Honored in a florograph

Leon Roach III wanted to become a neurosurgeon and save countless lives.

In the end, he saved just a few. But it was enough to get his face recognized at the Rose Parade.

Roach, a 19-year-old Marina High School graduate, died Sept. 3, 2009, at UC San Diego. The pole vaulter had traveled to campus for preseason practice when, during a rope swing drill, he fell off the mat and hit his head on the concrete floor. He died from a blunt head injury three days later.

Roach had signed up as an organ donor — and after his death, five of his organs went to needy recipients. On Saturday, his face was among those lining the Donate Life Rose Parade Float in Pasadena.

"He was going to be a neurosurgeon," said his mother, MaryAnn Roach. "He was pre-med, and we knew with him wanting to save lives, this is the only way now he can save lives. And he did. It's what he would have wanted, and we wanted it, too."

Every year, Donate Life America, a nonprofit that encourages organ and tissue donations, puts together a float for the Rose Parade. Smaller nonprofits that work with Donate Life America recommend donors to be depicted on the float with "floragraphs," portraits made of flowers and other organic materials.

Roach was chosen by Lifesharing, a nonprofit based in San Diego, which contacted his family and arranged for them to create a floragraph. Float Committee Chairman Bryan Stewart said the float honors donors from across the United States.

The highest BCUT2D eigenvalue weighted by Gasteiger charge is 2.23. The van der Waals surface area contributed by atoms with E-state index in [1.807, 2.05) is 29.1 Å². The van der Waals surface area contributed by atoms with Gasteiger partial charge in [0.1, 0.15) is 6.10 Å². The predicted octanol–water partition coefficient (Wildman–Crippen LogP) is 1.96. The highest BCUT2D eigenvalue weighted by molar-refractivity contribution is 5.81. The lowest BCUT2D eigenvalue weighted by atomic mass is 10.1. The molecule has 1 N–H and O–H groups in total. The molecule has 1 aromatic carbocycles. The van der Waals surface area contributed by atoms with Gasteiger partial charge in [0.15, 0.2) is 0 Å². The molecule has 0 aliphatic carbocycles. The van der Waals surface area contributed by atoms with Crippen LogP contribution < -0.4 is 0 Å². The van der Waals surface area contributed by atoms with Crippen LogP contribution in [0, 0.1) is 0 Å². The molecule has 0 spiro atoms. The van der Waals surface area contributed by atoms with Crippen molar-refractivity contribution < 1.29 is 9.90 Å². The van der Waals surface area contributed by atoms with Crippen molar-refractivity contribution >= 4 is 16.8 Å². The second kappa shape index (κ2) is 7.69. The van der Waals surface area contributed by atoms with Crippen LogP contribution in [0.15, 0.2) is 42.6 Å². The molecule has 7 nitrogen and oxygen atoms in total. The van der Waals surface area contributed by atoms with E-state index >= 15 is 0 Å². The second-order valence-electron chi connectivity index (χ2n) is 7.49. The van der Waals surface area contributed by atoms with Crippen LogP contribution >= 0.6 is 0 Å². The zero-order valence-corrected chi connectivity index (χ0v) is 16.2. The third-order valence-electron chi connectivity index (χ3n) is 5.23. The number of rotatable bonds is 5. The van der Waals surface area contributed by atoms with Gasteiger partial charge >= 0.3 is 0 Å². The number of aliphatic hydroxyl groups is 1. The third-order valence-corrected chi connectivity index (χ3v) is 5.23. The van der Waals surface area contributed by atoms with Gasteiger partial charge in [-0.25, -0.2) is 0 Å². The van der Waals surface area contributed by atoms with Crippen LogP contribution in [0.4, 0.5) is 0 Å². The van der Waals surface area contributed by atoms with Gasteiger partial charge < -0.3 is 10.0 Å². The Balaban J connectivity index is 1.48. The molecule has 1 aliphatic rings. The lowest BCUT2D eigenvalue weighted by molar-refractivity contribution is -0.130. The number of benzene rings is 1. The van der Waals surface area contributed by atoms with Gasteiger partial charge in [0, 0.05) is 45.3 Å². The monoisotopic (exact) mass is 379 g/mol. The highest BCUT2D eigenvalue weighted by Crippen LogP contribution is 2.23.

"Our goal is quite simple," Stewart said. "It's to inspire all of America, and even beyond that, to support organ and tissue donation. In the U.S., every state has a donor registry, so our call to action is really quite specific: to call people to register."

Five of Leon Roach's family members worked on the floragraph, while about 70 friends helped decorate the float itself. His portrait, like the others, flew on a kite attached to the float.

It's not the only project the family has undertaken on their son's behalf. Last year, the Roaches raised $21,000 through a "vault-a-thon" at UC San Diego to pay for terraced seating next to the campus' pole vaulting area. The university also offers an athletic scholarship in his name.

MaryAnn Roach said she knows of some of the people who received her son's organs, and she has communicated with them over Facebook or with letters. For the moment, though, she's held off on meeting them in person.

"We're not quite ready yet to meet," she said. "But we will in the future. There's still a lot going on."

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